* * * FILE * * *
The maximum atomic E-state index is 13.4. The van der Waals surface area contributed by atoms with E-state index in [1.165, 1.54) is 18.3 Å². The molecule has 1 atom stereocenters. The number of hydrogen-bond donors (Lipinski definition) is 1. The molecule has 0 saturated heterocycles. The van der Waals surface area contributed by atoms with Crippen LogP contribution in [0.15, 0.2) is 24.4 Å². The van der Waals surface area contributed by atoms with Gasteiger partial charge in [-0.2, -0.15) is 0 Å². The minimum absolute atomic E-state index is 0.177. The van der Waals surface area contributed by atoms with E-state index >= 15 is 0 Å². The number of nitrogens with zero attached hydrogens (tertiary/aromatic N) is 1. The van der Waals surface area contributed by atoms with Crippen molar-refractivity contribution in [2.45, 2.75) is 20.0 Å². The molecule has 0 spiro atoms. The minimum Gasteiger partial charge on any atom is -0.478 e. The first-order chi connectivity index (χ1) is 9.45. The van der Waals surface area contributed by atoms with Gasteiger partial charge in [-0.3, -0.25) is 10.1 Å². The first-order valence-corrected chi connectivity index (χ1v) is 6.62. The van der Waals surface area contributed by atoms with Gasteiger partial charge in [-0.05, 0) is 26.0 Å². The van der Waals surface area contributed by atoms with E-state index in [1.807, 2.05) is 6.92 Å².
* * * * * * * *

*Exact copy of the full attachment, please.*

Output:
The maximum atomic E-state index is 13.4. The van der Waals surface area contributed by atoms with E-state index in [1.165, 1.54) is 18.3 Å². The molecule has 1 atom stereocenters. The number of hydrogen-bond donors (Lipinski definition) is 1. The molecule has 0 saturated heterocycles. The van der Waals surface area contributed by atoms with Crippen LogP contribution in [0.15, 0.2) is 24.4 Å². The van der Waals surface area contributed by atoms with Gasteiger partial charge in [-0.2, -0.15) is 0 Å². The minimum absolute atomic E-state index is 0.177. The van der Waals surface area contributed by atoms with E-state index >= 15 is 0 Å². The number of nitrogens with zero attached hydrogens (tertiary/aromatic N) is 1. The van der Waals surface area contributed by atoms with Crippen molar-refractivity contribution in [2.45, 2.75) is 20.0 Å². The molecule has 0 spiro atoms. The minimum Gasteiger partial charge on any atom is -0.478 e. The first-order chi connectivity index (χ1) is 9.45. The van der Waals surface area contributed by atoms with Gasteiger partial charge in [-0.3, -0.25) is 10.1 Å². The first-order valence-corrected chi connectivity index (χ1v) is 6.62. The van der Waals surface area contributed by atoms with Gasteiger partial charge in [-0.05, 0) is 26.0 Å². The van der Waals surface area contributed by atoms with E-state index in [1.807, 2.05) is 6.92 Å².